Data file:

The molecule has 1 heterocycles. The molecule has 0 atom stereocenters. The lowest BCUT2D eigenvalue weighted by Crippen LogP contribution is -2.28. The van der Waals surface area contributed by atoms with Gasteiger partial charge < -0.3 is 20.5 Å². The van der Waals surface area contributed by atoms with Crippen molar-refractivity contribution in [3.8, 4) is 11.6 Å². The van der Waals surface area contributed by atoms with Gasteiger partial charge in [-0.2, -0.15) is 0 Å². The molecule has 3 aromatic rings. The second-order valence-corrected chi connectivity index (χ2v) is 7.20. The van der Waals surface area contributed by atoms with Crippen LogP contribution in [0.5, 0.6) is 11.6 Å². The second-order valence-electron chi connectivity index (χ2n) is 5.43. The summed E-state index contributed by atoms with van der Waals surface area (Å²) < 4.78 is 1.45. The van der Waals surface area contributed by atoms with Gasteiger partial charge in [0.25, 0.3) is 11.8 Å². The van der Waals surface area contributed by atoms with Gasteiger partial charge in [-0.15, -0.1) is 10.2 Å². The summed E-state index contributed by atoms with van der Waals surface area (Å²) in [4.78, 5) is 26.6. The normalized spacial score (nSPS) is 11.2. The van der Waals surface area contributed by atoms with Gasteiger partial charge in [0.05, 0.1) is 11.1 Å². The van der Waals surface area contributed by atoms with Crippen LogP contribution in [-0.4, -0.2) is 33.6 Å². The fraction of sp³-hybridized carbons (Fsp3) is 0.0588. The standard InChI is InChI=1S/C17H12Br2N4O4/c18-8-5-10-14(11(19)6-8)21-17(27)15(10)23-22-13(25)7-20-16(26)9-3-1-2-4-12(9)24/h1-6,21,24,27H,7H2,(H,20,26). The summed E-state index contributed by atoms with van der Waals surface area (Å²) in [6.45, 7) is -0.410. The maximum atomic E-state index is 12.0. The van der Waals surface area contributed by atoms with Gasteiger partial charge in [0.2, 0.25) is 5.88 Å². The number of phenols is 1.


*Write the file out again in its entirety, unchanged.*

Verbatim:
The molecule has 1 heterocycles. The molecule has 0 atom stereocenters. The lowest BCUT2D eigenvalue weighted by Crippen LogP contribution is -2.28. The van der Waals surface area contributed by atoms with Gasteiger partial charge < -0.3 is 20.5 Å². The van der Waals surface area contributed by atoms with Crippen molar-refractivity contribution in [3.8, 4) is 11.6 Å². The van der Waals surface area contributed by atoms with Gasteiger partial charge in [-0.2, -0.15) is 0 Å². The molecule has 3 aromatic rings. The second-order valence-corrected chi connectivity index (χ2v) is 7.20. The van der Waals surface area contributed by atoms with Crippen LogP contribution in [0.5, 0.6) is 11.6 Å². The second-order valence-electron chi connectivity index (χ2n) is 5.43. The summed E-state index contributed by atoms with van der Waals surface area (Å²) < 4.78 is 1.45. The van der Waals surface area contributed by atoms with Gasteiger partial charge in [0.25, 0.3) is 11.8 Å². The van der Waals surface area contributed by atoms with Gasteiger partial charge in [-0.15, -0.1) is 10.2 Å². The summed E-state index contributed by atoms with van der Waals surface area (Å²) in [4.78, 5) is 26.6. The normalized spacial score (nSPS) is 11.2. The van der Waals surface area contributed by atoms with Gasteiger partial charge in [0.05, 0.1) is 11.1 Å². The van der Waals surface area contributed by atoms with Crippen LogP contribution in [-0.4, -0.2) is 33.6 Å². The fraction of sp³-hybridized carbons (Fsp3) is 0.0588. The standard InChI is InChI=1S/C17H12Br2N4O4/c18-8-5-10-14(11(19)6-8)21-17(27)15(10)23-22-13(25)7-20-16(26)9-3-1-2-4-12(9)24/h1-6,21,24,27H,7H2,(H,20,26). The summed E-state index contributed by atoms with van der Waals surface area (Å²) in [6.45, 7) is -0.410. The maximum atomic E-state index is 12.0. The van der Waals surface area contributed by atoms with Gasteiger partial charge in [0.2, 0.25) is 5.88 Å². The number of phenols is 1.